Traders works at the New York Stock Exchange (NYSE) August 3, 2021.
Andrew Kelly | Reuters
U.S. stock futures opened flat on Tuesday night after both the Dow Jones Industrial Average and S&P 500 finished the regular session down, despite a slower-than-expected rise in U.S. inflation.
Dow Jones Industrial Average futures rose 19 points, or 0.06%. S&P 500 and Nasdaq 100 futures climbed 0.09%, respectively.
In regular trading Tuesday, the major averages retreated after snapping a five-day losing streak on Monday. The Dow fell 292.06 points, or 0.8%, to 34,577.57. The S&P 500 lost 0.6% to finish at 4,443.05 and the Nasdaq Composite slipped 0.5% to 15,037.76.
The Labor Department released data before the bell showing a smaller-than-expected rise in U.S. inflation for the month of August. Consumer prices rose 5.3% from a year ago and 0.3% from July. Stripping out food and energy, the consumer price index was up just 0.1% for the month.
Initially, markets rallied but turned back down after the market open as uncertainty about the timing of the Federal Reserve’s tapering of asset purchases settled in.
“The Federal Reserve will probably delay slowing its purchase of Treasury and mortgage-backed securities despite slight indications that the price increase in durable goods is transitory, as illustrated by the reduction in used car prices,” said Dawit Kebede, senior economist at Credit Union National Association. “This is because we are far from maximum employment,” one of the Fed’s two goals of its dual mandate.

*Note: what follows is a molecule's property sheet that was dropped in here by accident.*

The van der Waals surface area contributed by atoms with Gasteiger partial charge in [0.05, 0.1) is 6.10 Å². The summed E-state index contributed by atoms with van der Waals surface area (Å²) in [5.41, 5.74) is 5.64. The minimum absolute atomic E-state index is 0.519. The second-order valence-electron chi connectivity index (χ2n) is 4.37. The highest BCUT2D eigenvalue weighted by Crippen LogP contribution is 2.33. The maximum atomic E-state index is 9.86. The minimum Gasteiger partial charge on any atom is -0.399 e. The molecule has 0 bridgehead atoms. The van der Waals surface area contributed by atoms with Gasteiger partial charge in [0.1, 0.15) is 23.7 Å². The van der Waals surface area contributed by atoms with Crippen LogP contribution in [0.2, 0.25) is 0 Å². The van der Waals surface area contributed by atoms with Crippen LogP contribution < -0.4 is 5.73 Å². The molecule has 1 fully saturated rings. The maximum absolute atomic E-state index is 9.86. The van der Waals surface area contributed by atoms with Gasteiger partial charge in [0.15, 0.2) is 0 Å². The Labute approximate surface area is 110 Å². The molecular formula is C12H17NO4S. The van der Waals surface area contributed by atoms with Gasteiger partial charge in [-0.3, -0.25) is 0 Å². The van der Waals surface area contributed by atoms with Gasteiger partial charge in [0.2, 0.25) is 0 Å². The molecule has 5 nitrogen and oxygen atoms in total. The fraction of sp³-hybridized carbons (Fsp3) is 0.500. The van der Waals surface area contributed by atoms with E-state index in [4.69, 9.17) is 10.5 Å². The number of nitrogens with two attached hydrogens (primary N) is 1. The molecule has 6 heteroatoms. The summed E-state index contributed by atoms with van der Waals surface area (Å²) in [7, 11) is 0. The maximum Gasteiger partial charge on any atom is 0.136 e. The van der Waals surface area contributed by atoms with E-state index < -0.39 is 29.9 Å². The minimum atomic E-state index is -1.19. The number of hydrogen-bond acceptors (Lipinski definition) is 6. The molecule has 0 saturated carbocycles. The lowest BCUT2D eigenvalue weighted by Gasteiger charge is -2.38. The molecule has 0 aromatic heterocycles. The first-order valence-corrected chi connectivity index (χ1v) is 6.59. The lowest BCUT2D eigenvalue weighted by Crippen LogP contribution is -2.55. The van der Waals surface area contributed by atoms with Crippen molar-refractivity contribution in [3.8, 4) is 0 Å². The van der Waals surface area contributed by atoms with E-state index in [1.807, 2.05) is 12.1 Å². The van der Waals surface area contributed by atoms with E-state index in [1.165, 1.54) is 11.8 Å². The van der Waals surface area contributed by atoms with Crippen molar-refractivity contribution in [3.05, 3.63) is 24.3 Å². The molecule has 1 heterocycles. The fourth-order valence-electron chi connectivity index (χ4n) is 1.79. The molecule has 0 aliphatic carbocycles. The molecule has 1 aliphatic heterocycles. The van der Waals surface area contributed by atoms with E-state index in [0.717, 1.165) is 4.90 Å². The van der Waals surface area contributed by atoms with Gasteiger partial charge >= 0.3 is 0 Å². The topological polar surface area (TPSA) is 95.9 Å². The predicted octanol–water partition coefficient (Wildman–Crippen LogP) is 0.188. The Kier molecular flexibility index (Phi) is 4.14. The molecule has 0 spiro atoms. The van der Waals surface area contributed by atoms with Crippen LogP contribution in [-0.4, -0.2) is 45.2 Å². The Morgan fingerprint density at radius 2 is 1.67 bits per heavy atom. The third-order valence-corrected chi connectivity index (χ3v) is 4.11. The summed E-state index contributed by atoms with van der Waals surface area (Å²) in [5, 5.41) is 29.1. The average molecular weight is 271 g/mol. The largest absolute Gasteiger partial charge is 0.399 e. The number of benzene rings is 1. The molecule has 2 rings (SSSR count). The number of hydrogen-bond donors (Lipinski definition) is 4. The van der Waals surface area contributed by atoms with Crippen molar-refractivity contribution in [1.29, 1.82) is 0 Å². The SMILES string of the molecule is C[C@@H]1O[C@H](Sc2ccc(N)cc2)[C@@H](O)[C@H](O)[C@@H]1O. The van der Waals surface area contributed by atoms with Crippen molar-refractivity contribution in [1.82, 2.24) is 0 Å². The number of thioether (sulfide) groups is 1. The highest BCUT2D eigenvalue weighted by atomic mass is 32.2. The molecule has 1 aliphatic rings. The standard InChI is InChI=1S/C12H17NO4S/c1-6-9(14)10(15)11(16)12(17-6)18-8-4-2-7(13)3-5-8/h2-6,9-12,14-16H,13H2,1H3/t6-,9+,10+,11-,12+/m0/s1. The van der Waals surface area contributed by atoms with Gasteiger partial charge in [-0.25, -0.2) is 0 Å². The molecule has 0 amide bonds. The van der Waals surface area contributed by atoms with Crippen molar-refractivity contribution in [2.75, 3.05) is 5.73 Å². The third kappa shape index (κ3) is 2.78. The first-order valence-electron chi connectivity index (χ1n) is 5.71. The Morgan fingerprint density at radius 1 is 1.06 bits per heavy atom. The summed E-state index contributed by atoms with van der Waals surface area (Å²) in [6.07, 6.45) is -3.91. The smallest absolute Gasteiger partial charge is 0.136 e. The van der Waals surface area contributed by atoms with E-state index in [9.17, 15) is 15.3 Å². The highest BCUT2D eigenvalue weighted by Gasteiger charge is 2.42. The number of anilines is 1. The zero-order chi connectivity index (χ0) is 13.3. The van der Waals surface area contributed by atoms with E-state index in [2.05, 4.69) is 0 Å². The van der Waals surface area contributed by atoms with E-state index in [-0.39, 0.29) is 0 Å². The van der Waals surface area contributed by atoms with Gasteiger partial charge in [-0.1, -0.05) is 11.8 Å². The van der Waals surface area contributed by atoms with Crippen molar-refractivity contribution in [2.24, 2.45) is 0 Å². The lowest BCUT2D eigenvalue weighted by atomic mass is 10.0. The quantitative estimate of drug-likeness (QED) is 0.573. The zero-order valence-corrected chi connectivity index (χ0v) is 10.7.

While the data was cooler than expected, inflation is still running hot, according to Brad McMillan, chief investment officer for Commonwealth Financial Network.
“We will likely see inflation run hot for at least the rest of the year and quite possibly into 2022,” he said. “But we do see the change in trend, which shows that the change in basis is taking effect and that the economy is healing.”
Stocks tied to the economic recovery edged lower Tuesday. United Airlines fell 2.1% and Bank of America lost 2.6%. General Electric closed 3.9% lower.
Casino stocks took a big hit as the government of Macau looks to increase regulatory scrutiny over casinos and Chinese health authorities reported a Covid-19 outbreak. Las Vegas Sands fell 9.7%, Wynn Resorts dropped 10.8% and MGM resorts lost 3.9%.
Apple shares closed almost 1% lower after the company introduced the iPhone 13 at its annual product unveiling event.
Wednesday is the final day of the SALT Conference in New York City. In terms of economic data, U.S. import and export prices and mortgage applications data are scheduled to be released Wednesday.